Ex-psychiatrist William Ayres gets 8 years in prison for child molestations

Aging former child psychiatrist William Ayres was sentenced to 8 years in prison Monday after spending years fighting charges that he molested young male patients.

The long-awaited sentence came after the wheelchair-using 81-year-old from San Mateo pleaded no contest May 16 to eight felony molestation counts related to accusations brought by five of his patients in the 1980s and 1990s.

Prosecutors believe Ayres molested dozens of others on occasions that are now beyond the statute of limitations.

For the first time Monday, victims and the families of victims were able to face Ayres and describe the impact of his crimes on their lives.

“You look like a wolf spider — you don't even know how many children you caught in your web,” said victim Thomas C., who is now a psychiatrist himself.

Carl F., who was 9 when he was abused, cited excerpts from one of Ayres' medical papers in which he wrote about the lasting effects of sexual abuse on children.

A former president of the American Academy of Child and Adolescent Psychiatry, Ayres was arrested April 6, 2007, on suspicion of molesting youths between the ages of 9 and 13 during sessions.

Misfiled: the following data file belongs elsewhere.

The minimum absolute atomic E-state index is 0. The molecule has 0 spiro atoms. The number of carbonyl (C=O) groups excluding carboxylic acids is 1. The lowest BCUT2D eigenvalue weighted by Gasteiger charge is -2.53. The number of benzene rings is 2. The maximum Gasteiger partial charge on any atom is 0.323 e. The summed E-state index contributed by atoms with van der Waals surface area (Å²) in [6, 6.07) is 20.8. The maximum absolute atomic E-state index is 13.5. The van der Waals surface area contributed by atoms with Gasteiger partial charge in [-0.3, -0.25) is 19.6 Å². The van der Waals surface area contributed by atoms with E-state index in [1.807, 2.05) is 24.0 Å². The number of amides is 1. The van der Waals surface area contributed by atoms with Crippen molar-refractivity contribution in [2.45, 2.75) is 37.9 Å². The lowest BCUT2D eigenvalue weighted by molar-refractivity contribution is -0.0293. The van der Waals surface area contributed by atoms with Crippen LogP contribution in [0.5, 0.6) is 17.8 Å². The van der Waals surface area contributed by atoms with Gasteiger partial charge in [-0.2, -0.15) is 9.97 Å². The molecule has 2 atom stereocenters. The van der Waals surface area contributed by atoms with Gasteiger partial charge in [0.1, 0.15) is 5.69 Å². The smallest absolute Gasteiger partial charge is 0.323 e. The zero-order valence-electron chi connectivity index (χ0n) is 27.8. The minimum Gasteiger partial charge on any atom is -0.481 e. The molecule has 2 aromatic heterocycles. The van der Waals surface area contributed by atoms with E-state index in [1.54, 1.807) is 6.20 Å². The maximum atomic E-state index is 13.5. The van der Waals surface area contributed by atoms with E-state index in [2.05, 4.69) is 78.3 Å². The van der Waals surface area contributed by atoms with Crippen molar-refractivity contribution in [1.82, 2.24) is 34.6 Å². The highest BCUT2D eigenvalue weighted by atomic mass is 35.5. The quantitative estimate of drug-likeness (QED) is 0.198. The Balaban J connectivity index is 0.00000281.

However, he has for the most part avoided incarceration.

In 2009, prosecutors nearly secured a guilty verdict against the doctor, with all but one juror in favor of conviction on four of nine counts. The retrial process dragged on, and in 2011 attorneys on both sides agreed Ayres had been experiencing the onset of Alzheimer's-related dementia and was not competent to stand trial.

After spending the next nine months at Napa State Hospital, a forensic psychiatrist at the facility claimed Ayres had used his medical training to fake his mental illness.

With the prospect of a retrial looming, Ayres finally accepted a plea bargain. But he wasn't quite ready to accept responsibility for the crimes. In a last-ditch effort, his attorney Jonathan McDougall filed a motion to withdraw the plea, again on the grounds that his client is mentally unfit for trial.

On Monday, however, Judge Beth Freeman denied the motion. Ayres has been in custody since Aug. 7.

Bay City News contributed to this report.

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